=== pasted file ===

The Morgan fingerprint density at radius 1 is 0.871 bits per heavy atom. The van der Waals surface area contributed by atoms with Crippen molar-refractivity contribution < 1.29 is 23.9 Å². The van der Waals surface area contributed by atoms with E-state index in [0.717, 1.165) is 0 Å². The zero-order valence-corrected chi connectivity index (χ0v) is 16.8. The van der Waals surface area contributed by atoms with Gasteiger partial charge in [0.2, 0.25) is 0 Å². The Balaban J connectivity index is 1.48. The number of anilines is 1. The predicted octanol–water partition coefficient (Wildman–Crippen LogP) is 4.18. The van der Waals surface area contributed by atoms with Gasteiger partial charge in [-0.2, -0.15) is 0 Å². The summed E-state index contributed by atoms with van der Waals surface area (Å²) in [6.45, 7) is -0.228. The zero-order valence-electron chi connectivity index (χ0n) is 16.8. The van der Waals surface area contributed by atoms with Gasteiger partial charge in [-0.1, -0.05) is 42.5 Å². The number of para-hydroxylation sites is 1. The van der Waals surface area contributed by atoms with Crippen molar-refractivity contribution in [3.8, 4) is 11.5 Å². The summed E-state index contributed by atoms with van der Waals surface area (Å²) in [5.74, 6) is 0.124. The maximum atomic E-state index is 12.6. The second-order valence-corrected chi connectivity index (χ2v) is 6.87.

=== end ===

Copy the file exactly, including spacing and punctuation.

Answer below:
The Morgan fingerprint density at radius 1 is 0.871 bits per heavy atom. The van der Waals surface area contributed by atoms with Crippen molar-refractivity contribution < 1.29 is 23.9 Å². The van der Waals surface area contributed by atoms with E-state index in [0.717, 1.165) is 0 Å². The zero-order valence-corrected chi connectivity index (χ0v) is 16.8. The van der Waals surface area contributed by atoms with Gasteiger partial charge in [0.2, 0.25) is 0 Å². The Balaban J connectivity index is 1.48. The number of anilines is 1. The predicted octanol–water partition coefficient (Wildman–Crippen LogP) is 4.18. The van der Waals surface area contributed by atoms with Gasteiger partial charge in [-0.2, -0.15) is 0 Å². The summed E-state index contributed by atoms with van der Waals surface area (Å²) in [6.45, 7) is -0.228. The zero-order valence-electron chi connectivity index (χ0n) is 16.8. The van der Waals surface area contributed by atoms with Gasteiger partial charge in [-0.1, -0.05) is 42.5 Å². The number of para-hydroxylation sites is 1. The van der Waals surface area contributed by atoms with Crippen molar-refractivity contribution in [3.8, 4) is 11.5 Å². The summed E-state index contributed by atoms with van der Waals surface area (Å²) in [5.74, 6) is 0.124. The maximum atomic E-state index is 12.6. The second-order valence-corrected chi connectivity index (χ2v) is 6.87.